log=log)

    # Ensure that you specify a sufficient number of
    # iterations to evolve.
    best_tree, fitness = repairer.repair(iterations=100)

    return astor.to_source(best_tree)

Here we again used the Ochiai statistical debugger and the Repairer described in The Debugging Book. In contrast to the initial example, now we used another type of mutator – ConditionMutator. It can successfully fix the larger function as well.

repaired = simple_debug_and_repair(larger,
                                   LARGER_PASSING_TESTCASES +
                                   LARGER_FAILING_TESTCASES,
                                   larger_test, False)
print_content(repaired, '.py')
def larger(x: Any, y: Any) ->Any:
    if not x < y:
        return x
    return y

Although simple_debug_and_repair produced a correct solution for our example, it does not generalize to other functions.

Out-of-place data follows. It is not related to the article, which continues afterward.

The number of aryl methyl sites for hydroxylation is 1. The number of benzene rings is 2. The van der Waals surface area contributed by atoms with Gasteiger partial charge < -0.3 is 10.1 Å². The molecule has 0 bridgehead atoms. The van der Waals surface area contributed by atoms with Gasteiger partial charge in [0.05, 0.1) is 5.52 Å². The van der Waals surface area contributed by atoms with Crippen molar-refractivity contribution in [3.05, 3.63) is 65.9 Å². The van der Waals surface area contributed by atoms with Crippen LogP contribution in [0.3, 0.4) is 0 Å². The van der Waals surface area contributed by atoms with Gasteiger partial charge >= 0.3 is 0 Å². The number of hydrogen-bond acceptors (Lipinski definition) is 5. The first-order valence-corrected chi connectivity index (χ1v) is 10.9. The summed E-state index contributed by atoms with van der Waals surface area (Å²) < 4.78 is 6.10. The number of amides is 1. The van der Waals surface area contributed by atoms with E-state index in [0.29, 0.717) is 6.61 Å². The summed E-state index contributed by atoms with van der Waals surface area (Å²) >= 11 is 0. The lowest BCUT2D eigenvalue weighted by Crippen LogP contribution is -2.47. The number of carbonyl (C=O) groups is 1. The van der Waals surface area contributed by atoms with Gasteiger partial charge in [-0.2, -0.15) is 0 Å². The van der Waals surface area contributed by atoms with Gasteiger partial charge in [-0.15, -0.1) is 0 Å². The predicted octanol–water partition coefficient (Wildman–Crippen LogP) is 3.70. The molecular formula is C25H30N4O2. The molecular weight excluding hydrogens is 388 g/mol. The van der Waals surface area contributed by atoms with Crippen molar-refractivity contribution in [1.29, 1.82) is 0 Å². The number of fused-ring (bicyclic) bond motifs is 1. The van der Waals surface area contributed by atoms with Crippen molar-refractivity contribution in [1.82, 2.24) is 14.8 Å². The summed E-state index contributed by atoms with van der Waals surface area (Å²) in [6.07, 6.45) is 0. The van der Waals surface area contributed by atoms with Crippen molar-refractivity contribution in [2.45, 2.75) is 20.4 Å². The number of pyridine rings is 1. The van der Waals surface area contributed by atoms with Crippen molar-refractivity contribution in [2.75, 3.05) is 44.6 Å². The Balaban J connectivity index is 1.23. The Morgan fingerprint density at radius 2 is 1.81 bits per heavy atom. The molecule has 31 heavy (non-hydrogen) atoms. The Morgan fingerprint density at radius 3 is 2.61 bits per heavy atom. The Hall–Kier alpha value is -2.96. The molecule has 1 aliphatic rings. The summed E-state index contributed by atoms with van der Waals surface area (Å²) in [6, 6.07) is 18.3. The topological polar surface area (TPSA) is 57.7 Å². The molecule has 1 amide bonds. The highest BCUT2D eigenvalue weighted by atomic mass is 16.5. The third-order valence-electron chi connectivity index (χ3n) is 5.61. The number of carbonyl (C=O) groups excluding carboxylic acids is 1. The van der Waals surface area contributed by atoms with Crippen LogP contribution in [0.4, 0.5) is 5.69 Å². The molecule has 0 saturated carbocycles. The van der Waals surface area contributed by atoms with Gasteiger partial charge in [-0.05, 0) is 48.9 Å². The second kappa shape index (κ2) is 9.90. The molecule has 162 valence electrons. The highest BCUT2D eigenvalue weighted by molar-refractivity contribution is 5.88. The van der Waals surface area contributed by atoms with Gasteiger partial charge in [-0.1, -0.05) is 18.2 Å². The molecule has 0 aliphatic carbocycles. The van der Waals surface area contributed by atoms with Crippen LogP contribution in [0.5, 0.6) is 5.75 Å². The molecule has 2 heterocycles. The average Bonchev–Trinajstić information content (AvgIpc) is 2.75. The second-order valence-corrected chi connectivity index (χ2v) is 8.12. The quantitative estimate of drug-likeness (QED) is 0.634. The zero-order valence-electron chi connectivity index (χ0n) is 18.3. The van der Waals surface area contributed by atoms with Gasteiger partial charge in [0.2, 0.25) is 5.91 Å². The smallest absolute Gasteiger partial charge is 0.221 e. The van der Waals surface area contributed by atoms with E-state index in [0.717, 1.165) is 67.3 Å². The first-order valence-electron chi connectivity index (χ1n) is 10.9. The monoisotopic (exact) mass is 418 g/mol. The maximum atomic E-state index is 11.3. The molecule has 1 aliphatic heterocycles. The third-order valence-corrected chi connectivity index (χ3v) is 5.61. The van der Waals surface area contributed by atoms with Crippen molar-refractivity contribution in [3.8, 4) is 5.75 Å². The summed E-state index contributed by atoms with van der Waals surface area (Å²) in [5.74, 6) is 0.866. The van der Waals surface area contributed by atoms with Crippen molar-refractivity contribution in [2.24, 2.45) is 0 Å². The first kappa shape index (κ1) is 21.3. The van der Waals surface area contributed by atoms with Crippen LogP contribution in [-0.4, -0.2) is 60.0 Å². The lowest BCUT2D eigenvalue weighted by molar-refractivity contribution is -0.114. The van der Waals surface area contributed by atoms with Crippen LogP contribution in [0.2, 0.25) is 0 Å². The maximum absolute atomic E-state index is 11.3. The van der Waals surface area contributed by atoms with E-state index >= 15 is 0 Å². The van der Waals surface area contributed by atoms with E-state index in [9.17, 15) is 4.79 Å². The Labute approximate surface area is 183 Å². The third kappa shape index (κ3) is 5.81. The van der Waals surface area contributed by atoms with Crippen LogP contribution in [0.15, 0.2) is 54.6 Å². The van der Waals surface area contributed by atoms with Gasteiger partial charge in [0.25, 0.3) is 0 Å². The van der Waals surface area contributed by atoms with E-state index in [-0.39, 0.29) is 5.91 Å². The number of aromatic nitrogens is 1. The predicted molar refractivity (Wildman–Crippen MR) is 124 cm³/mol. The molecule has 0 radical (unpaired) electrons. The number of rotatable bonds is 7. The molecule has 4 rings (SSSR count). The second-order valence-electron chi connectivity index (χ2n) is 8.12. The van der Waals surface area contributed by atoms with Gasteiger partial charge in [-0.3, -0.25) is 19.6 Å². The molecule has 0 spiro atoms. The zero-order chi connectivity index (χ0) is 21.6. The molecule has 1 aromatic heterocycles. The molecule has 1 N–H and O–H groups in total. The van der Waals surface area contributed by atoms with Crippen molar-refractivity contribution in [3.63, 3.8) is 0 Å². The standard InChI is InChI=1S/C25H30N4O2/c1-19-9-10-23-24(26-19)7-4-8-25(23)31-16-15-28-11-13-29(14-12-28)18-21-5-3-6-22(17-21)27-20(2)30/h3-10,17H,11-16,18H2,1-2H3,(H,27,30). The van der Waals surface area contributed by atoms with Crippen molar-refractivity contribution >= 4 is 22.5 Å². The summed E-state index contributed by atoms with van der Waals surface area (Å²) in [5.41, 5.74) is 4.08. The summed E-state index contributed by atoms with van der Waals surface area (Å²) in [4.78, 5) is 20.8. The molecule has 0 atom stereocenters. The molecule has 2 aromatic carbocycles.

So your task is to create the debug_and_repair() function which can be applied on any faulty function.

Apart from the function debug_and_repair(), you may of course implement your own classes. Make sure, however, that you are using these classes within debug_and_repair(). Also, keep in mind to tune the iteration parameter of the Repairer so that it has sufficient number of generation to evolve. As it may take too much time to find a solution for an ill-programmed repairer (e.g., consider an infinite whileloop introduced in the fix), we impose a 10-minute timeout for each repair.

Evaluation

Having you implement debug_and_repair() allows us to easily test your implementation by calling the function with its respective arguments and testing the correctness of its output. In this section, we will provide you with some test cases as well as the testing framework for this project. This will help you to assess the quality of your work.